Ever wondered the fact that students, like businesses, bankers, investors or the government, are not less hit when it comes to studying abroad in the midst of the depreciating rupee. Banks sanction education loan in rupees while students need to spend in dollars or pounds for their tuition fee and living expenses. In the current scenario, the total annual expenses can increase by R12-15 lakh for an MBA degree from a good university in the US.
The recurring living expenses, if ranging between $800 and $1200, can effectively dent your pocket by an additional sum of R12,000-15,000. The happy hours are only for those beneficiary students who have completed their studies and are in a process of repaying their loans. For those looking for new admissions or already in the middle of studies overseas, the foreign education dream becomes yet a distance away. The good part is that observing prudence and wisely working out a budget can prove to be a helping hand.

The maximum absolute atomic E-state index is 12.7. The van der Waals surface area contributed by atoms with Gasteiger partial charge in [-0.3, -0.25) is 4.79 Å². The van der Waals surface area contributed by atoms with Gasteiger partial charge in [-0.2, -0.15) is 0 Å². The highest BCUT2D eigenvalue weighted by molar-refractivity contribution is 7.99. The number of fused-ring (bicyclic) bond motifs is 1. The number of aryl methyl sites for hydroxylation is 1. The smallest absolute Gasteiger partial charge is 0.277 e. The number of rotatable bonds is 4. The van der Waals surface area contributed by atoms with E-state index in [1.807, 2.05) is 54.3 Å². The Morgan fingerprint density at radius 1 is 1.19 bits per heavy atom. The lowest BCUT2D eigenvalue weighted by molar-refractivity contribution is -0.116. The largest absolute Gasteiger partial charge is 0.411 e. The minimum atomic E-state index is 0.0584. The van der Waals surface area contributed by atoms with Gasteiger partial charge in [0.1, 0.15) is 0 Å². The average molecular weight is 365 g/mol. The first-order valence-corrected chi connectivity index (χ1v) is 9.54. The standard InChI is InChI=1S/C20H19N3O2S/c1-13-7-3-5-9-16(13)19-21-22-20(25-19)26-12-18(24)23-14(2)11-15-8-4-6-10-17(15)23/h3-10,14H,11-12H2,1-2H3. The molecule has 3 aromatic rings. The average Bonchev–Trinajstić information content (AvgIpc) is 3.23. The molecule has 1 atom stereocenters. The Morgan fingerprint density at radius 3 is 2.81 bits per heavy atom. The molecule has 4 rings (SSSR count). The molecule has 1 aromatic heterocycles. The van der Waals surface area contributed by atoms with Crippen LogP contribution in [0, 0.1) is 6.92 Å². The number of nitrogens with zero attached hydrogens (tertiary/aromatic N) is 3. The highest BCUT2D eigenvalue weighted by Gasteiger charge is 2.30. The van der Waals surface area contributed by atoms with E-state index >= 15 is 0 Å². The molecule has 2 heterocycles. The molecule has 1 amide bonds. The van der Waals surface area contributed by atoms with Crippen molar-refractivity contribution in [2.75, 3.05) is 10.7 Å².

The best the students can do in such a situation is to approach the bank and request for a top-up loan under the education loan scheme. This facility is being provided by many banks to protect the interest of the aspirants. Although this will increase the payback burden, it will also provide the needed help.
Some tips that can be useful for the students are:
Scholarships: It’s not only the institutes that can help you with a scholarship, there can be many external sources including companies working in your area of study, trusts, global agencies etc. Keep an eye on the same.
Housing: Search for housing that is a bit far from city centre but well connected by public transport. This can help you save up to a minimum of $200.
Earn while you learn: The option of working part time is available to the students on or off campus and is a popular way to support your studies.
Books: Don’t purchase all the prescribed books upfront. The libraries in the premier institutions are huge resources; use them. Else, buy second-hand.
Currency exchange: In case you need